Prep a Survival Kit in Case You Lose Power
Flash floods frequently cause power outages. The outage may be isolated to your own property, but it’s certainly not safe to check the breaker box when there’s flooding. In fact it’s recommended not to use electrical devices at all.
A survival kit should contain some way of providing light. While most phones have a flashlight function, it is best to save battery power for emergency communications. Candles and matches are the old-school approach, though battery powered lanterns (available on Amazon) are more efficient.
Many homeowners already have a first aid kit in their home, but it’s something that should be added if not already present. High-energy food bars can be stored in an airtight container in case people get hungry. Don’t forget to include plenty of drinking water, as the household supply might be compromised.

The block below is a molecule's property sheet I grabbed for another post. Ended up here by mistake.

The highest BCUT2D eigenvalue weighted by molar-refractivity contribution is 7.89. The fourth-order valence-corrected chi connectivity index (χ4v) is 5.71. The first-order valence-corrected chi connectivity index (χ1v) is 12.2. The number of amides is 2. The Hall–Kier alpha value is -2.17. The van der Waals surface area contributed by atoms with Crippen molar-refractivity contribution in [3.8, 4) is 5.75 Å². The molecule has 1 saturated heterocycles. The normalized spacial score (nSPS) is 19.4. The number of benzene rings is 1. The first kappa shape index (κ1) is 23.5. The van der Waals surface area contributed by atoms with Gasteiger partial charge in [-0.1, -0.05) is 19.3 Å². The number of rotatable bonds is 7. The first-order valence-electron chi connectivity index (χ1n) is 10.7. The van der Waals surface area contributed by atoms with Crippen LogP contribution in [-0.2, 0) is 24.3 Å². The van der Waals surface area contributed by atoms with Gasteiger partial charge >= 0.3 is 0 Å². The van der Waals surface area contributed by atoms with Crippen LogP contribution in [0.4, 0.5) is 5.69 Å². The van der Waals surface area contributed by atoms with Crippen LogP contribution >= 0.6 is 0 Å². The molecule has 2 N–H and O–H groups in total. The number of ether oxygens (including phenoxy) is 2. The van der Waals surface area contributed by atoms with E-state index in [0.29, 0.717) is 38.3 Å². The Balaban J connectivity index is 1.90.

Clear Gutters and Downspouts
People often picture a flash flood as a mass of water cascading down the road or boiling out of sewers. Flash flooding on your property can simply be the result of an overwhelming amount of water falling from the sky. Cleaning gutters and downspouts isn’t anyone’s favorite job, but this can be very effective at moving water away from the immediate vicinity. If rainwater just pours over the edge because of blockages, the likely destination is the basement.
Maintain the Sump Pump
Water naturally runs downhill, so in the unfortunate event that your property floods, the basement will likely be affected the worst. A sump pump may not be able to cope with the sheer volume of water from a flash flood, but if it is properly maintained it will go on pumping away as long as there is power connected, and eventually it will return things to normal. If the sump pump is neglected, a lot of work with mops and buckets will be required.